Monday, June 26, 2017

Book Review | No Mercy by Alessandro Manzetti

No Mercy is a collection of horror poetry from Alessandro Manzetti.

From the Bram Stoker Award-winning poet that brought you Eden Underground...

The Lady in Black shows no mercy to anyone; she has cold skin, a job to do, and many lovers on Earth: Despair, Loneliness, Madness, and their soldiers and killers of daily life, armed with blades, hammers, teeth, and illusions. There are strange and bloody stories that tell all about it, if you want to hear them…

Are you sure? Well, you’ve found the right place, but consider that in turning these pages you’ll be thrown forward through time, until you reach the Apocalypse—the last stop.

So, like the Lady in Black, show yourself no mercy—sit down and read these stories, listening to Janis Joplin with a bottle of Southern Comfort cradled in your arm.

Don’t worry, you’ll find both of them inside this book, along with so many other dark pleasures.

No Mercy is dedicated to the late, great Janis Joplin. Some of these poems placed me right into Port Arthur, Texas and "the smell of river and summer". I had to look up where Alessandro Manzetti is from to find out if he is simply that big of a Janis Joplin fan or if he is actually from my part of the world. It turns out he lives in Italy.

I cannot claim to be an authority on poetry. I love reading it when I come across it, but I've never really made an effort to seek out modern poetry. I used to subscribe to a lot of fiction magazines (mostly horror) and that's where I've been exposed to most of the modern poetry that I have read save for a few anthologies that have included them. My personal feeling toward poetry is that it should evoke some sort of emotion from the reader. Perhaps I only feel that way because all of my favorite poems have done that, and as I stated, I'm not any kind of an authority on what poetry should or should not do.

For me, No Mercy was very successful in evoking emotion. For that, I think it is a wonderful collection. Unfortunately, the emotions it evoked for me were not pleasant. I feel like No Mercy did it's job, but I wasn't the perfect audience.

No Mercy is a perfect title, I suppose; it's a very bleak collection.

I have no doubt there is an audience that will connect with all of the poems in No Mercy, and it will be a solid collection for those readers. If you look at the ugliness of horror and see beauty, you might be the right fit. I look at horror as something to overcome. I see horror as a balance to the light. It's more of a source of entertainment for me than something I try to internalize. I don't want to dissuade anyone from reading this collection, though, because your mileage certainly could vary.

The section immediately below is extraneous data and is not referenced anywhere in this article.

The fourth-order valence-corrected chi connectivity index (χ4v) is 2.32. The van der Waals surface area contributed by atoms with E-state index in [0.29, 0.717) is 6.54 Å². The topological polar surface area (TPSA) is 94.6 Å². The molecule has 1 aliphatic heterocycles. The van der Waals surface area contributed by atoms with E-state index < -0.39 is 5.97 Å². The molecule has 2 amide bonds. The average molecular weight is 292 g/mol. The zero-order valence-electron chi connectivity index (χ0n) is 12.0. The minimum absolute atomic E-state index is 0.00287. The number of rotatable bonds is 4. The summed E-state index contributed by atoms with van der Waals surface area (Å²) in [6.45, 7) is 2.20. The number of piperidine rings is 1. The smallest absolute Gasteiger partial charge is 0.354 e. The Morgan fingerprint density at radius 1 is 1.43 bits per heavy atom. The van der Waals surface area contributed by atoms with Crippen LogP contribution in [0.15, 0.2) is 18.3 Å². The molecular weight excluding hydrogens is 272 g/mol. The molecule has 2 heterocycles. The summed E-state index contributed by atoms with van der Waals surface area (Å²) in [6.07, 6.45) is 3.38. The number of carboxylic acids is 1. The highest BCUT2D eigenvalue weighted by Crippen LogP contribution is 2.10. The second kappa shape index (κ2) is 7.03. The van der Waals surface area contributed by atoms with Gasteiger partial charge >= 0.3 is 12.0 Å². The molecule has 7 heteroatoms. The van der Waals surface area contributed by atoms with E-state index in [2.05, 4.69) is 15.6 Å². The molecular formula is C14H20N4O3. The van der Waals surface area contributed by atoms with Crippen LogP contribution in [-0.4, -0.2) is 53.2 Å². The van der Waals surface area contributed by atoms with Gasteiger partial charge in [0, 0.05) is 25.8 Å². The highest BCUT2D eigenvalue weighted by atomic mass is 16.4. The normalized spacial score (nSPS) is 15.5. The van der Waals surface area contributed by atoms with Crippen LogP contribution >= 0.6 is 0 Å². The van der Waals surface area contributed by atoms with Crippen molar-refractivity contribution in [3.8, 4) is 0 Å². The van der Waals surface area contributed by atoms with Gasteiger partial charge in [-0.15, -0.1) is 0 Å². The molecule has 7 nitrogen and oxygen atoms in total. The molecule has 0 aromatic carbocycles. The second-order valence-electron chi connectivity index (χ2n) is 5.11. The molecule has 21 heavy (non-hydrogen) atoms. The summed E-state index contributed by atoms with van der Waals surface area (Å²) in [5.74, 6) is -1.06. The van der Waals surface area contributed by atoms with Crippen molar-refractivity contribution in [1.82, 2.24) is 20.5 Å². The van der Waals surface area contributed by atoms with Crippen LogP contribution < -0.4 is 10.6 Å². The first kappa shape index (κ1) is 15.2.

6/10: Good Read

Review copy provided by publisher


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  1. I don't read a lot of poetry but I can definitely see the appeal of it with a horror-related theme. Also, that cover is AWESOME! I'm glad you liked this one and it's cool when you can find some connection with the author.

    1. Yep, yep, it's hard to resist that cover and the genre.

  2. Me and poetry don't get along but horror poetry??? That could be interesting.

    1. I know. I'm wanting to see what other collections of horror poems I can find.

  3. I love that cover. Probably not for me but it sounds interesting.

    Love that blurb- Janis Joplin and Southern Comfort lol.

    1. It definitely won't be for everyone. I'm very glad to have read it, though. It has peaked my interest in horror poetry. Janis Joplin and Southern Comfort, well, I've always had an interest in those. :)

  4. Woah, that cover is pretty awesome, especially for the content. I'm not hugely into poetry, especially not bleak stuff, but your review has intrigued me and the line about Joplin and Southern Comfort doesn't hurt either! ;)


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